Phemi’s Big Data Approach: Never Trust, Always Verify
To address organizations’ security, privacy, and data silo challenges, Phemi today unveiled its Zero Trust Data approach to big data which is based on the Zero Trust Networking model that demands adopters “never trust, always verify.”
Phemi’s Zero Trust Data model embeds and enforces consent, data sharing pacts, and privacy policies at the data level, according to the developer. Therefore, the solution encodes privacy and governance policies directly onto data as an organization collects it, and an enterprise can opt to encrypt data and make it inaccessible by default.
“The big data movement has opened up a lot of opportunity, but it has also introduced new security and compliance risks to the point where access and security has trumped the value of data integration,” says Stewart Bond, director of Data Integration Software Research at IDC, in a statement. “Phemi’s Zero Trust Data approach extends the zero trust networking concept to data where nothing is trusted, and everything is verified, bringing a new focus on data trust, availability, security and compliance in today’s big data environments.”
If users do not have the correct credentials they cannot garner information. Users’ metadata – such as their name, roles, responsibilities, and hours – automatically confirms or denies admittance to specific data via the application, said CEO Paul Terry in an interview.
“We can do zero trust and decide on a person-by-person basis or piece-of-data by piece-of-data basis who sees what,” he said.
Likewise the data itself is surrounded by metadata, particularly important to data-centric customers such as finance, health, and life sciences, said Terry.
“The competitive advantage is fundamentally how they find patterns in their data and that is the essence of big data,” he said.
Phemi ties together the supercomputing strengths of founder Terry – whose OctigaBay was acquired by Cray – with the expertise of a cardiologist to design a big data platform that can handle thousands of diverse data repositories, ranging from electronic medical records (EMRs) and SQL databases to x-rays, phone records, videos, and genomes, said Terry.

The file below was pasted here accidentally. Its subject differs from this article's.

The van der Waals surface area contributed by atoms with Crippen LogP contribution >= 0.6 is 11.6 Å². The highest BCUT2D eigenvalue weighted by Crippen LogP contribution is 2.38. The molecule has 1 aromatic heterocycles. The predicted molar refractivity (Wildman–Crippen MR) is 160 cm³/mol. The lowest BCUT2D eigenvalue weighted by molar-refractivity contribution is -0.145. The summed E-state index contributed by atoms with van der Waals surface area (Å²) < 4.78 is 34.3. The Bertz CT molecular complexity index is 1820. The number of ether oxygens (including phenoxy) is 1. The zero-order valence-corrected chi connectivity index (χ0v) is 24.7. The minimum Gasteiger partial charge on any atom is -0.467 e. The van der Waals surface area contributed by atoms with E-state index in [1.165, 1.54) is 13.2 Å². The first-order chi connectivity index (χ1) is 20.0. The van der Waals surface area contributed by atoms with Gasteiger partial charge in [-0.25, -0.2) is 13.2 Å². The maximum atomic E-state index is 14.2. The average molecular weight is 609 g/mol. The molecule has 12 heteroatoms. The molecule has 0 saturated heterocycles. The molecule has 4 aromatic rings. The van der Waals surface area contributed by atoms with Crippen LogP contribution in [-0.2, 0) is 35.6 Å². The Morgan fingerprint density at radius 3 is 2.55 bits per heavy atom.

The platform, which can be deployed on any cloud, puts all incoming data into a library of big data, which it then secures. The system then catalogs the library, allowing authorized users to search petabytes of information in milliseconds, he said.
“This is essentially a small supercomputer. We can have processors computing the information in our data library,” added Terry. “We can create algorithms and deploy in situ.”
Today, about 60 percent of the 30-month-old company’s customers are healthcare organizations, he said. And while the Canadian business focuses primarily on the United States, it’s seeing growing interest in Europe where organizations must balance the “right to be forgotten” and other privacy rules against their desire to leverage insight from big data, said Terry.
But it’s healthcare organizations that exemplify Phemi’s primary focus and today the company announced it is working with the Personalized Medicine Initiative (PMI), which is based in the Life Sciences Institute of the University of British Columbia, to collect, store, and manage genomic and clinical data for the Pathfinder Project by Molecular You Corp. (MYCo).
MYCo is designed to provide 20,000 people with a molecular understanding of themselves over the next five years, while simultaneously giving scientists insight into disease detection and early intervention. MYCo is using Phemi’s Central Big Data Warehouse in combination with Hortonworks Data Platform (HDP) to collect and manage this array of information.
“This is an exciting time for medicine. With new technologies that affordably and quickly sequence a person’s genome, as well as big data technologies that enable us to make the most of our data, we are in the position to significantly improve individual patient outcomes, save millions in healthcare costs, and open the doors for new discovery, prevention and treatment methods,” said Rob Fraser, chief operating officer at PMI and co-founder of MYCo. “[Phemi provides] a secure big data solution that lets us easily collect and share data with the various research organizations contributing to this project and, at the same time, protect the privacy of our program participants.”
In addition to using Phemi’s Zero Trust Data approach for governance and privacy, MYCo plans to use the platform’s de-identification capabilities, according to the company. Participants, too, can see their own data, Terry said.
Phemi Central, which is built atop Hortonworks’ Open Enterprise Hadoop-based HDP, melds together full-life cycle data management and access control with HDP’s big data capabilities.